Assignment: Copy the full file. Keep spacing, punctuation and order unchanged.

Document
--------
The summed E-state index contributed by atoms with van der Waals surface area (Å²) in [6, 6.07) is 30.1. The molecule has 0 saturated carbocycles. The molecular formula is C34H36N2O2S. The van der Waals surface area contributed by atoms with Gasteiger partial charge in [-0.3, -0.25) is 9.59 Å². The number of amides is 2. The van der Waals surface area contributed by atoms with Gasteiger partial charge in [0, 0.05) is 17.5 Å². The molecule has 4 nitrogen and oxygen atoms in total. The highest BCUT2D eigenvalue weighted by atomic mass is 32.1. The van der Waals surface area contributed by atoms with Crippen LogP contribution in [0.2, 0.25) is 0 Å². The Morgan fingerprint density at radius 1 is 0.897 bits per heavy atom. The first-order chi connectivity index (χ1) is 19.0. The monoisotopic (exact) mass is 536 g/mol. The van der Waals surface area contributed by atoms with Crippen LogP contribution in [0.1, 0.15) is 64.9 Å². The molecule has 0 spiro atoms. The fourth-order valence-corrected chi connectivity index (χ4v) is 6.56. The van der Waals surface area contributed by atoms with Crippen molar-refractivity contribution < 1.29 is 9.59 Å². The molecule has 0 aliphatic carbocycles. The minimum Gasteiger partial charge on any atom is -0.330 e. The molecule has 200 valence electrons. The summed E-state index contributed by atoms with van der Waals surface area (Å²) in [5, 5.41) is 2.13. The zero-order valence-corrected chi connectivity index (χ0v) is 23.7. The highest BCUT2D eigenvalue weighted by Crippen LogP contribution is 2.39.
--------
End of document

The summed E-state index contributed by atoms with van der Waals surface area (Å²) in [6, 6.07) is 30.1. The molecule has 0 saturated carbocycles. The molecular formula is C34H36N2O2S. The van der Waals surface area contributed by atoms with Gasteiger partial charge in [-0.3, -0.25) is 9.59 Å². The number of amides is 2. The van der Waals surface area contributed by atoms with Gasteiger partial charge in [0, 0.05) is 17.5 Å². The molecule has 4 nitrogen and oxygen atoms in total. The highest BCUT2D eigenvalue weighted by atomic mass is 32.1. The van der Waals surface area contributed by atoms with Crippen LogP contribution in [0.2, 0.25) is 0 Å². The Morgan fingerprint density at radius 1 is 0.897 bits per heavy atom. The first-order chi connectivity index (χ1) is 19.0. The monoisotopic (exact) mass is 536 g/mol. The van der Waals surface area contributed by atoms with Crippen LogP contribution in [0.1, 0.15) is 64.9 Å². The molecule has 0 spiro atoms. The fourth-order valence-corrected chi connectivity index (χ4v) is 6.56. The van der Waals surface area contributed by atoms with Crippen molar-refractivity contribution < 1.29 is 9.59 Å². The molecule has 0 aliphatic carbocycles. The minimum Gasteiger partial charge on any atom is -0.330 e. The molecule has 200 valence electrons. The summed E-state index contributed by atoms with van der Waals surface area (Å²) in [5, 5.41) is 2.13. The zero-order valence-corrected chi connectivity index (χ0v) is 23.7. The highest BCUT2D eigenvalue weighted by Crippen LogP contribution is 2.39.